(The number next to each win evaluates the quality of each win/loss on a rough -1 to +1 scale with -1 being about the worst loss, +1 being about the best win, 0 being a virtual tie).

Top 25 Wins by KPI through Dec. 10:

1.       1.03 Stephen F. Austin at Duke
2.       .98 Seton Hall at Saint Louis
3.       .93 Wichita State at Oklahoma State
4.       .92 Louisville vs Michigan
5.       .92 Purdue vs Virginia
6.       .91 Missouri at Temple
7.       .89 Northern Iowa at Colorado
8.       .88 St. John’s vs West Virginia
9.       .88 Temple at USC
10.     .88 Georgetown at Oklahoma State
11.     .88 Buffalo at DePaul
12.     .87 Ohio State at North Carolina
13.     .86 Penn State vs. Maryland
14.     .86 Penn State at Georgetown
15.     .86 Duke vs Kansas (N)
16.     .85 Gonzaga at Washington
17.     .84 Duke at Michigan State
18.     .84 Indiana vs Florida State
19.     .84 Kansas vs Colorado
20.     .84 Texas Tech vs. Louisville (N)
21.     .83 Louisiana Tech at Mississippi State
22.     .82 Ohio State vs Villanova
23.     .82 Stanford vs Oklahoma
24.     .82 Auburn vs Richmond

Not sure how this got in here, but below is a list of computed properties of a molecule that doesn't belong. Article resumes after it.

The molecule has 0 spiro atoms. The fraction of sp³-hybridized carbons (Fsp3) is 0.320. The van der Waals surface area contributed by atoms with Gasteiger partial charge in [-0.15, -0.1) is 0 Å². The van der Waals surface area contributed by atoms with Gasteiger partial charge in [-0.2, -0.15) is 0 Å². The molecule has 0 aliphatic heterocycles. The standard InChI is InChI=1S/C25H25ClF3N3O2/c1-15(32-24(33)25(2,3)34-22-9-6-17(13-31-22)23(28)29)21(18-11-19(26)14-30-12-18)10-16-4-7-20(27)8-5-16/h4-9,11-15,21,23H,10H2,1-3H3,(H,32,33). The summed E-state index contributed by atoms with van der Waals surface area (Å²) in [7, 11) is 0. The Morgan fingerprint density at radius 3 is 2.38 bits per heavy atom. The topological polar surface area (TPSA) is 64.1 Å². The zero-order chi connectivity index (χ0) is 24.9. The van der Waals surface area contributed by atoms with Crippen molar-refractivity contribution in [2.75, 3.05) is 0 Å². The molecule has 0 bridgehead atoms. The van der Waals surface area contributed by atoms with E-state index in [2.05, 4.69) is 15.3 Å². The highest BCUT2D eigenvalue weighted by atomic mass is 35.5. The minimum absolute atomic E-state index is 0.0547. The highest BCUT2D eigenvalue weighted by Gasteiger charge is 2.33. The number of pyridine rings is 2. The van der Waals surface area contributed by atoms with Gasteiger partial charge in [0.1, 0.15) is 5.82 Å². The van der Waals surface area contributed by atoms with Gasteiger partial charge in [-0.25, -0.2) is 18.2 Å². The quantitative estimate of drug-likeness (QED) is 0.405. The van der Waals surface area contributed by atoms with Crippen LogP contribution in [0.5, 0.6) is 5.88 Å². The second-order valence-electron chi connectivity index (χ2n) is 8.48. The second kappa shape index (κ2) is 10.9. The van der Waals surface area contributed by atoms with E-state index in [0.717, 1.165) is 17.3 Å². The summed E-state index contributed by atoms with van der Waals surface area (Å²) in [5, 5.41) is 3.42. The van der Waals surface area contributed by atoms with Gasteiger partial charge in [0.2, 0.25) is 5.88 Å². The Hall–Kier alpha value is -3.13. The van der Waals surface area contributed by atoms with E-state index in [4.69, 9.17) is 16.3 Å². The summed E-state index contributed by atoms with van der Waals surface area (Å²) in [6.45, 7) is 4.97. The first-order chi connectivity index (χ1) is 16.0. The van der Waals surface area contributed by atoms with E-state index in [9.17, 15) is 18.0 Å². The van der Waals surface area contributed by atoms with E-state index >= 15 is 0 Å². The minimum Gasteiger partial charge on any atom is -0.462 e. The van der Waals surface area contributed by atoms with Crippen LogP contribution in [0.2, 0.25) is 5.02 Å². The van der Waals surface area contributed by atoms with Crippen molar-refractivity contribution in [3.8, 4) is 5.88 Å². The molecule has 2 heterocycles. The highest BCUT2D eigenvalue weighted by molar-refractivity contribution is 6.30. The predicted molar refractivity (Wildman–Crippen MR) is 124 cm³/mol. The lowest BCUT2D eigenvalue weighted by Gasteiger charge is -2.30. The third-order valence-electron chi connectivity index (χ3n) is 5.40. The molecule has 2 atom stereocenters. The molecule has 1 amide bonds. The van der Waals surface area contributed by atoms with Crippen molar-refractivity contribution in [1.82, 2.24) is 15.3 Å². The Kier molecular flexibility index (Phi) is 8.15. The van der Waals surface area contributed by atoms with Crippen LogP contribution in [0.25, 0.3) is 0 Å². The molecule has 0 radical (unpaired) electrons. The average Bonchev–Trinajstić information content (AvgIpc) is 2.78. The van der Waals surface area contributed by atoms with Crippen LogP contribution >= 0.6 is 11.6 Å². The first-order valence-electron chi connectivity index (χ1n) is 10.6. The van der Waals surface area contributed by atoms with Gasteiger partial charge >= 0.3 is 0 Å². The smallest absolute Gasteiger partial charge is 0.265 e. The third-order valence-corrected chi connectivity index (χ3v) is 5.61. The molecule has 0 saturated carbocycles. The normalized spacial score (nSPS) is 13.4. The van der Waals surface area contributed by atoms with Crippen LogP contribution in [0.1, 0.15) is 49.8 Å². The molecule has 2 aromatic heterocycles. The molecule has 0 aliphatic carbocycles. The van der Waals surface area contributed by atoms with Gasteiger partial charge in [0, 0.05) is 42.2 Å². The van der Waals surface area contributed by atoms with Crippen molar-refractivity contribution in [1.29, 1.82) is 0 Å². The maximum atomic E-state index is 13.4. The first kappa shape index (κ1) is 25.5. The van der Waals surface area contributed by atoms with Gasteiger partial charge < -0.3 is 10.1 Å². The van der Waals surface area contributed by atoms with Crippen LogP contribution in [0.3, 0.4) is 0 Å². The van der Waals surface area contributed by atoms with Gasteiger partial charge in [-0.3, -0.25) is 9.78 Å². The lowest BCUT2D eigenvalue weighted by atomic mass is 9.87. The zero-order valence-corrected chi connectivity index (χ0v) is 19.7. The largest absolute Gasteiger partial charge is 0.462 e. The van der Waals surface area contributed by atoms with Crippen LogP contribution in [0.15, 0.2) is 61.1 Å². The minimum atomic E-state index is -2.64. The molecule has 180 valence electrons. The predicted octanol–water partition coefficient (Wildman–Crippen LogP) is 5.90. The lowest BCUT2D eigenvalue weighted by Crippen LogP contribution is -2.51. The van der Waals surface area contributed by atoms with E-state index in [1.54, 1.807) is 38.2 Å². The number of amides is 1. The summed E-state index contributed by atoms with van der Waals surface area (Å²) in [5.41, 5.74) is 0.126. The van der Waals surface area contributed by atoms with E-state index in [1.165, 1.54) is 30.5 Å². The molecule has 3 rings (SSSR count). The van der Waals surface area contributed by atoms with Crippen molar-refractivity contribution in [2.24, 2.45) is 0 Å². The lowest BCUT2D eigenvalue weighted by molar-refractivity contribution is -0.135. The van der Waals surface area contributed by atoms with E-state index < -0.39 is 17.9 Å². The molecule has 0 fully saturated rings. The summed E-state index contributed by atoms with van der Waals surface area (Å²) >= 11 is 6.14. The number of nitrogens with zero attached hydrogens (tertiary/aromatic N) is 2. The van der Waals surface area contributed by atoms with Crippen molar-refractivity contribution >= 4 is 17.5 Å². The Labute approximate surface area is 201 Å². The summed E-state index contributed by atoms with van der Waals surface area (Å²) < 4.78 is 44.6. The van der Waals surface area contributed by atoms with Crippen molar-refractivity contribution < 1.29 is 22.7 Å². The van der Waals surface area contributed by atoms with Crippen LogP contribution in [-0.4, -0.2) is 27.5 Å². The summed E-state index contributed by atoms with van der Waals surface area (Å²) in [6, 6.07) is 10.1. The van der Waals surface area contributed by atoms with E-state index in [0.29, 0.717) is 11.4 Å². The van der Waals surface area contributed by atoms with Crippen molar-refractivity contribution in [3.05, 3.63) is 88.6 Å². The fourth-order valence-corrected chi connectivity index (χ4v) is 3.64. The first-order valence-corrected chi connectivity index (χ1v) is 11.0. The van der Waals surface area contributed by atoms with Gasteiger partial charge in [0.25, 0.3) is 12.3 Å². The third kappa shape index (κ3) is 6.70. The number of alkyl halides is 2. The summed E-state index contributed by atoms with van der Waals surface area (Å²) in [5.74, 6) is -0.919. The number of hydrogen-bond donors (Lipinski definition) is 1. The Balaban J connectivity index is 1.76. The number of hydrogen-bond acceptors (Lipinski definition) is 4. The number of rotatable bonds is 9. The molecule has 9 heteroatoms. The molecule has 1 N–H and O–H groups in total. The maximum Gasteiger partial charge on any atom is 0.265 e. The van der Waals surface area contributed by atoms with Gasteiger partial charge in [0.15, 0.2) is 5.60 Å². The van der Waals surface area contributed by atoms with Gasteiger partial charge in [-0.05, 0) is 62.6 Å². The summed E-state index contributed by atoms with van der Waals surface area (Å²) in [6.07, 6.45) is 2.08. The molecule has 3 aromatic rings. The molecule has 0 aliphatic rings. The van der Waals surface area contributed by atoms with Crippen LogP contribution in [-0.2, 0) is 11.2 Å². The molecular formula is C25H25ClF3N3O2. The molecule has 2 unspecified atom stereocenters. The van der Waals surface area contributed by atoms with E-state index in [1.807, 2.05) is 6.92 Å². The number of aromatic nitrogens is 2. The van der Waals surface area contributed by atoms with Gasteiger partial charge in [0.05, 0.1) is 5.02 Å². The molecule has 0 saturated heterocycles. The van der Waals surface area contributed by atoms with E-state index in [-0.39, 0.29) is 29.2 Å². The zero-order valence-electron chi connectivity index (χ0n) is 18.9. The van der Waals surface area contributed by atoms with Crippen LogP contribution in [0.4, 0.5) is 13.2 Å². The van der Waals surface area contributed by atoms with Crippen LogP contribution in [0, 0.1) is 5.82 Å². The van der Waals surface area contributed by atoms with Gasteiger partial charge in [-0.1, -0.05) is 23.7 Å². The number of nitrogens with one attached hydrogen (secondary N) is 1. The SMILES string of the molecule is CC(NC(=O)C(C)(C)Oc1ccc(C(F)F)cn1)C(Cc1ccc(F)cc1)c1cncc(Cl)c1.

25.     .82 UNC Greensboro at Georgetown

The best resume so far belongs to Ohio State with a road win at North Carolina, and home wins over Cincinnati, Villanova and Penn State.

The KPI rankings highlight these 15 resumes overall through Dec. 10:

1. Ohio State
2. Duke
3. West Virginia
4. Kansas
5. Auburn
6. Maryland
7. Michigan
8. Florida State
9. Louisville
10. Baylor
11. San Diego State
12. Butler
13. Penn State
14. Oregon
15. Virginia

Baylor picked up a quality home win over Butler Tuesday night. Louisville dropped with the loss to Texas Tech. Maryland slipped with the road loss at Penn State. Penn State got into the top 15 with the home win.

UPSET ALERT: Down goes No. 1 (again) as Texas Tech upsets Louisville at the Jimmy V Classic

Neutral and road wins matter most. And Michigan’s three wins in Atlantis and Maryland’s three in Orlando help tremendously. So, too, do Kansas’ in Maui, Florida State’s two in a Florida tournament, Baylor’s in South Carolina, Butler’s in Kansas City and Auburn’s in Brooklyn. Gonzaga’s win over Oregon in Atlantis, wins at Washington and Texas A&M are also significant.

DePaul and San Diego State have impressive 3-0 records in true road games — something the selection committee will look longingly at throughout the selection process.